In this episode of The NeuFit Undercurrent podcast, Garrett explains the importance of the role of the autonomic nervous system and how resilience plays a major factor into your nervous system health.
[Garrett salpeter] 0:56
Hello, NeuFit nation. Today we’re going to talk about one of my favorite topics, which is resilience, and the autonomic nervous system. So resilience and the autonomic nervous system are so important for overall health, for energy, vitality, for performance for recovery, I mean, just this is the thing that underlies almost everything else. And it’s a huge piece to the recovery and performance puzzles, and something that
[Garrett salpeter] 1:29
I think is worth US diving in here. So a little primer first. First of all, autonomic nervous system we got to make sure we’re on the same page there’s two sides to it, there’s the sympathetic or fight or flight side doesn’t mean that you’re you feel sympathy, sympathetic fight or flight and then parasympathetic, also known as the rest and digest. And these are in some ways oppositional to each other, like for instance, one increases the heart rate, and one generally decreases the heart rate, one increases the blood pressure, one decrease in the blood pressure, one mobilizes energy sends blood away from the from the digestive organs and out to the muscles in order to to send fuel to the muscles to fight or flee runaway, or to be able to do physical work.
[Garrett salpeter] 2:17
And then the other one takes the blood and sends it back to the digestive organs to process food, eliminate waste, the reproductive organs, you know, for those longer term growth and repair projects about rebuilding the body or even building the next generation. And the reproductive organs, of course, is a bad joke. So the, the sympathetic nervous system, you can also think of as work mode, parasympathetic nervous system you can think of as recovery mode.
[Garrett salpeter] 2:46
And there is, there’s definitely some you want some sympathetic, some fight or flight activity, when you when you go to work out or you have to energies yourself in order to meet a challenge, it could be a cognitive challenge can be a physical challenge. So you want to be able to have those resources available to you to fuel you and perk you up and give me the energy and resources to meet a challenge. The problem happens if you stay in that state for too long, if, after your workout, you’re then inundated with emails, or you have a fight with someone on your team or a family member. And then you’re stressed out because you’re 15 minutes late to something else, and you get cut off in traffic. And you’re if you have all these things happening, and you’re constantly in that fight or flight state, that’s where the long term problems happen.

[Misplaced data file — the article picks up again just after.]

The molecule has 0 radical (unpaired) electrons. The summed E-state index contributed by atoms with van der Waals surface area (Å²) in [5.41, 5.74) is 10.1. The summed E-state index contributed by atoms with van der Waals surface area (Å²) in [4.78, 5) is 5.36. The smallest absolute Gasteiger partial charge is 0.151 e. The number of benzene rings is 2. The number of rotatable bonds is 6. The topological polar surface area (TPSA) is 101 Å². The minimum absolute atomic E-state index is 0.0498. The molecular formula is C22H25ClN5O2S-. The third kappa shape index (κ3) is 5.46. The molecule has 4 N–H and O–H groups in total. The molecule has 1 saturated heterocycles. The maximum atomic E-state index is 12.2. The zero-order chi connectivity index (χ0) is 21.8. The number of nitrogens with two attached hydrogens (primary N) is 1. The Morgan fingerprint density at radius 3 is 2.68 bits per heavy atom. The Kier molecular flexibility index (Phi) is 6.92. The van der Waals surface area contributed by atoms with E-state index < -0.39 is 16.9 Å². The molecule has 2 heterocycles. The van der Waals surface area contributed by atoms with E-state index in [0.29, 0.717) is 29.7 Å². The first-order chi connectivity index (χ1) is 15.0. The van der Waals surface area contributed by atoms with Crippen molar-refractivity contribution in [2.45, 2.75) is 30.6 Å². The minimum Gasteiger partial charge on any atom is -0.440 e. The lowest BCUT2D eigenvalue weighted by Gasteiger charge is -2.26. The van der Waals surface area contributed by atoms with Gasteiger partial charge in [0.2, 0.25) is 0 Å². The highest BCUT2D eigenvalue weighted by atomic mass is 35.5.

[Garrett salpeter] 3:34
In with chronic disease, the most common issues for which people take medication are blood pressure issues, heartburn, so digestive issues, constipation, and those are all regulated by the autonomic nervous system. And all of those issues are problems that stem from not spending enough time in that rest and digest parasympathetic dominant state.
[Garrett salpeter] 3:59
And so it’s vitally important that we do that. In order, it’s not just that we, we want to, you know, sit around and rest all the time, we’ll talk about that either talking about that as well. Because we, we actually want to make sure we get enough work, enough input when we are challenging ourselves so that the brain understands that now it is time to shift into recovery mode, you have to actually like, like when people are working out, for example, a lot of times we think that, oh, you know, I just I did this thing and so all of a sudden, I’m gonna get this big boost in my in my recovery and my health.
[Garrett salpeter] 4:33